How Are Crop Tour Samples Taken?

August 22, 2016 06:06 AM

The 24th annual Pro Farmer Crop Tour commences this week. More than 100 scouts comprised of farmers, industry experts and media will scour across seven states – Illinois, Indiana, Iowa, Nebraska, Minnesota, South Dakota and Ohio – visiting around 2,000 fields over a four-day period.

“Last year, there was a lot of variability out there, while this year, expectations for yields and crop size are much more certain,” notes Pro Farmer editorial director Chip Flory. “It will be important for Tour participants and observers to keep the bigger picture of total yield and production potential across the Corn Belt in mind, instead of focusing on individual field yield calculations.”

Ever wonder how those 2,000 individual samples are taken? It’s perhaps the most critical element of the entire tour. Inconsistent sampling methods could skew results and cast a shadow on the tour’s accuracy and usefulness.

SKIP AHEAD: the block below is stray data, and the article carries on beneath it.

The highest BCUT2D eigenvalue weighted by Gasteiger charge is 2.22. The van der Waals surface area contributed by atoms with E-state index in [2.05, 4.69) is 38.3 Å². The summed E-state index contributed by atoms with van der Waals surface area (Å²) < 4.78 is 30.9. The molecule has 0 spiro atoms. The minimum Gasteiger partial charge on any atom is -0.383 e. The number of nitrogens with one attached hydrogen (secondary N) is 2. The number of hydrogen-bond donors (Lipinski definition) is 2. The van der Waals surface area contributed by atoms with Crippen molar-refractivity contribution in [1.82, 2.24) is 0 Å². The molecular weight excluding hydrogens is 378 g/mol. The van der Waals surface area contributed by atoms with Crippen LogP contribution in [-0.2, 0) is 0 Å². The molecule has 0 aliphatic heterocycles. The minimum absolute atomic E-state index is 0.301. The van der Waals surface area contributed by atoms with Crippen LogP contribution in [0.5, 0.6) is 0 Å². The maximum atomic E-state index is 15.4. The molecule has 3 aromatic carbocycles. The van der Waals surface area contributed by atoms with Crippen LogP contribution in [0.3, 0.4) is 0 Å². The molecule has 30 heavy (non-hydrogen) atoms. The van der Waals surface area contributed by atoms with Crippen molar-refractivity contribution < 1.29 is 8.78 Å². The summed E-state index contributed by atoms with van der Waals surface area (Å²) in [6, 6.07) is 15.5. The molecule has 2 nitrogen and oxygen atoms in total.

Because of this, scouts are directed to take samples using a very specific method. The video below describes how it all works.

Want more video news? Watch it on AgDay.

Be sure to follow AgWeb's coverage of Farm Journal Media's Pro Farmer Midwest Crop Tour. Watch reports from the field by following Farm Journal Media journalists along for the ride on Twitter: Alison Rice at @agweb_alison, Ben Potter at @potterben, Chip Flory at @ChipFlory, Brian Grete at @bgrete, and Betsy Jibben at @BetsyJibben. And check AgWeb each evening this week for the day's freshest summary on what they're seeing in the field.

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